And What You Will Have Less Of When You Embrace A Minimalist Lifestyle

There’s a skewed perception in the media today that downsizing is a painful necessity of those in hard financial straits and that smaller living and minimalism are about austerity and deprivation, not joy.

Minimalist living is not about deprivation.

“Oh does that mean you sleep on a mattress on the floor and just have milk crates and boxes for furniture?”

I was asked that recently by someone when mentioned that I was a minimalist. Wow.

Hey for some people living in a very simple minimalist apartment or space is the way they choose to express their minimalist lifestyle.

For others it may not be not this way.

I am not poor. I am not broke.

Minimalist living has become a core personal value to me. Much the same as some people value friendship and honesty and family.

Minimalist living isn’t just about getting rid of stuff, decluttering, getting organized and living in a trendy loft. These may be just extensions of minimalist living for some people.

A minimalist lifestyle isn’t about a certain design theme or style. Although a lot of people do enjoy the clean, simple openness that comes with minimalist interior design.

Minimalist living is a way of life.

It isn’t about the useless acquisition of stuff that does not add value to your life.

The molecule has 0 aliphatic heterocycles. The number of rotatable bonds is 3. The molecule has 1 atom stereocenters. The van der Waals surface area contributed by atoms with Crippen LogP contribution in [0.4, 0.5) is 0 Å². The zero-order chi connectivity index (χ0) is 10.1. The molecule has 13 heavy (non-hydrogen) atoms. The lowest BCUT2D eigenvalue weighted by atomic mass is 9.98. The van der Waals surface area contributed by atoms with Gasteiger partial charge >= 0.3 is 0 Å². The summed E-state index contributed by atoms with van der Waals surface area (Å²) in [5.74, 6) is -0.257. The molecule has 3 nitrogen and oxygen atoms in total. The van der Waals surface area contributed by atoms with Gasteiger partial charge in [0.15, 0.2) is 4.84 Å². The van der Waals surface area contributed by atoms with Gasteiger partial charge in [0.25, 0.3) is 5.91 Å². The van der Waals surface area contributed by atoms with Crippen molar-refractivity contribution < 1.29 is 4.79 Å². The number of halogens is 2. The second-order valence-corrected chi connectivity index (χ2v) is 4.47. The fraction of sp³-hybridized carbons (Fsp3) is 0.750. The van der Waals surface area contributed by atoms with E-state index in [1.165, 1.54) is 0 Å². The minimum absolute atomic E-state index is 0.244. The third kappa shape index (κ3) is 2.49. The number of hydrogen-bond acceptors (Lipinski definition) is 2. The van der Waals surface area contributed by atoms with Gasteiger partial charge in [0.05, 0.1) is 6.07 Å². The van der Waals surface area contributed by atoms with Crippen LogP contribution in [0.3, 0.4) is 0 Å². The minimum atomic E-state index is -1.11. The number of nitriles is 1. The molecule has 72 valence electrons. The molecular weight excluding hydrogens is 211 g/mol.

It is about understanding priorities and realizing what is truly important.

So what might you have less of when you come to embrace minimalist living?

I will list a few things but then I really want comments to help build the list.

  • Less stress
  • Less arguing about money
  • Less clutter
  • Less forgetfulness
  • Less fatigue

Okay that’s is just a start. What else do people living a minimalist lifestyle have less of?

Please comment and help build the list. Thanks.

The only way this message reaches other people is if you share it. Facebook and Twitter are a good place to start, but there are a million and one ways.

“Live Simply”

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7 thoughts on “What Minimalist Living ISN’T

  1. I want less, but I also want more.

    More joy.

    More time for me.

    More time to play.

    More time for friends.

    More time for family.

    More time for service.

    More happiness from experiences than possessions.

    More time spent doing things that are innately important to me.

  2. I often get the same reaction. Its completely personal; there are no rules, and I think if you’re not enjoying it, you’re not doing it correctly. Its not a pure white room with a table and a chair, or cold, unfeeling spartanism.

    For example, I try to leave my house each day with as few things as possible. I didn’t make any radical decisions to sell everything I own, I just want to carry *less* because a.) I lose things frequently, b.) its more weight to manipulate, and c.) I can apportion more of my attention on the events of the day. Once I get that down, I can apply this concept to other things.

    Great post by the way, keep this up!

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